Rivalrous Games with Exponential Tech pose Existential Risk

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Papus79
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Rivalrous Games with Exponential Tech pose Existential Risk

Post by Papus79 » October 11th, 2020, 12:08 pm

Is there anyone else here following the sorts of dialogues that go in this direction these days - ie. evaluating the 21th century technological leaps, democratization and increasingly lower thresholds for gaining world-destroying power (whether through cyber attacks, CRISPR and other biological engineering, even nuclear in some cases), and the realization where we're living in a world that's dominated by zero-sum games and arms races that have a way of dominating and destroying any peaceful commons which forces everyone into games or deals they can't refuse?

Typically when I'm listening to these sorts of things it tends to be voiced most lucidly by people like Jordan Hall, Daniel Schmachtenberger, Jim Rutt, etc., and I give them credit - they are trying to cobble together as much information as they can not just to alarm people but actually figure out what paths we have forward to get ourselves out of the mess mentioned above. Daniel in particular has an NGO that he founded and it looks like he's involved in a few others as well, and he's mentioned a media project he's hoping to kick off which will sort of 'open-source' the news in a way that rewards error-correction as a way to have an information structure whose natural dynamics have truth and fitness paired together and, hopefully, helps shift the dynamic away from the commons being a place where the idea is a race to the bottom on limbic hijack (ie. targeted fake news for clicks and advertising revenue).

Part of why I find this area of discussion so interesting - it seems clear to me that if we ever want a world worth living in we have to be able to get at least some permanent corner to be truth-oriented even if truth and fitness tend to have an antagonistic relationship, especially where the space you find yourself holds fitness, mimetic novelty, and ultimately power by any means to be the core value.

Part of what kicked off my interest in posting this, while I've had a lot of interest in this topic for a while, was seeing a 'Deep Code bit' Jordan posted from a conversation he had actually in March of 2019 with Modern Wisdom (Youtube) titled 'How Do You Redesign Civilisation?' and it seemed like one of those conversations that did a really good job of encapsulating the core concerns in less than an hour.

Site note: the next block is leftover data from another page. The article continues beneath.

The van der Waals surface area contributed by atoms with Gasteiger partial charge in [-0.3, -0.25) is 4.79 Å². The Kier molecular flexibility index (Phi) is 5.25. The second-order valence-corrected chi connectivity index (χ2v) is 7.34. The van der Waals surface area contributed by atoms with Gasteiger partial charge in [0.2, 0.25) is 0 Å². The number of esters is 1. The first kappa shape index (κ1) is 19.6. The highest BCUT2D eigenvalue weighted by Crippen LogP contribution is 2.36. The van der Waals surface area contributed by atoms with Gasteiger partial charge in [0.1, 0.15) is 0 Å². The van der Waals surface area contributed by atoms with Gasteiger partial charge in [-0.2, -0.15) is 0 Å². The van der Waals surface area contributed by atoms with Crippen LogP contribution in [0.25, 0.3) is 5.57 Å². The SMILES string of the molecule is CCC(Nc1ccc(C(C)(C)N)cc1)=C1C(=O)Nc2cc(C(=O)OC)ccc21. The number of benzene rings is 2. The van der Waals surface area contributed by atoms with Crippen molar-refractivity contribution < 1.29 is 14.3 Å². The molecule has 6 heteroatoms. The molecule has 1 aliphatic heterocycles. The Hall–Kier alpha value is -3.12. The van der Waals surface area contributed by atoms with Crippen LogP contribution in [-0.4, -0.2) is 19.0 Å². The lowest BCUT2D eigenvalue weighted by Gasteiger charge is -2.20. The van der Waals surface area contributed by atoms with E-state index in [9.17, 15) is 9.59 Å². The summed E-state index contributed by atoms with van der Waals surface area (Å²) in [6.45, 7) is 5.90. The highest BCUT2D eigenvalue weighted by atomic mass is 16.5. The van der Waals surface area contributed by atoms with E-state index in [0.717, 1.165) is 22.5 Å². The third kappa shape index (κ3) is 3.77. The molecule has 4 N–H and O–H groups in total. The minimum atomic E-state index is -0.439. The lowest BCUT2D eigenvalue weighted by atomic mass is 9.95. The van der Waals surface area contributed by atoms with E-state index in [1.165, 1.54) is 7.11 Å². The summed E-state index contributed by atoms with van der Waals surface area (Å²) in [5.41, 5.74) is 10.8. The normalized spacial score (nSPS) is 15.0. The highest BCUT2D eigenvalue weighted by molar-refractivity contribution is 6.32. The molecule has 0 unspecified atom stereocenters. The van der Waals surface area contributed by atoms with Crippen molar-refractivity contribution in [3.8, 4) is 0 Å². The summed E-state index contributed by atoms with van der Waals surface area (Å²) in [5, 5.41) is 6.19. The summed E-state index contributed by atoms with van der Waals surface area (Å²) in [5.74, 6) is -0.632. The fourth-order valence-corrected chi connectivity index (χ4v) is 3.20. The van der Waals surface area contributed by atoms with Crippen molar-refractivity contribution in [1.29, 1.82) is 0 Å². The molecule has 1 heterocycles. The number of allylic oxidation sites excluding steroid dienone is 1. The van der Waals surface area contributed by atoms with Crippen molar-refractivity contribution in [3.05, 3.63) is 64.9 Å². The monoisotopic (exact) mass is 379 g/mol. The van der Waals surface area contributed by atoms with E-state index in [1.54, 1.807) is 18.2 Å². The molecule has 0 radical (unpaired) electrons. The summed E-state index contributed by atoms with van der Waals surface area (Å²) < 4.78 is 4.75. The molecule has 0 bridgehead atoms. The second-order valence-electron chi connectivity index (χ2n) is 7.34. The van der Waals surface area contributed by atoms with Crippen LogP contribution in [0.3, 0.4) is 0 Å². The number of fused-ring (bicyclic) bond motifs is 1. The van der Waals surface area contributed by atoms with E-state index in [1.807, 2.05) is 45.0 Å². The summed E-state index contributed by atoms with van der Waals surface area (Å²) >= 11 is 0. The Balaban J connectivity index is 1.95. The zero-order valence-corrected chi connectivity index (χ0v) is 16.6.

People aren't fundamentally good or fundamentally bad, we're fundamentally trying to survive. It's the environment and culture which tells us what that's going to be.

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Arjen
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Re: Rivalrous Games with Exponential Tech pose Existential Risk

Post by Arjen » October 12th, 2020, 1:41 am

It reminds me of Jackson Oswalt, who built a fusion reactor in his home lab at age 13.
https://youtu.be/Wh5TUlzBwLw
Incredible.
Dangerous.
I have no idea how to stop that.
Should we stop progress?
I have no final answer to that.
The saying that what is true in theory is not always true in practice, means that the theory is wrong!
~Immanuel Kant

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Re: Rivalrous Games with Exponential Tech pose Existential Risk

Post by Terrapin Station » October 16th, 2020, 11:44 am

Papus79 wrote:
October 11th, 2020, 12:08 pm
Is there anyone else here following the sorts of dialogues that go in this direction these days . . .
I can't say I have. Most of that sounds like the sort of thing that makes my eyes glaze over. I'm just to skeptical for that sort of stuff. And I'm also not someone who is on the whole dissatisfied with the world/civilization/life in general.

Wouldn't I change anything if I could? Sure. But the changes I'd make are not in the direction that most people seem to desire, so it's not something I worry about too much. I just do my thing in the context of what we have.

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Re: Rivalrous Games with Exponential Tech pose Existential Risk

Post by Papus79 » October 16th, 2020, 11:54 am

Terrapin Station wrote:
October 16th, 2020, 11:44 am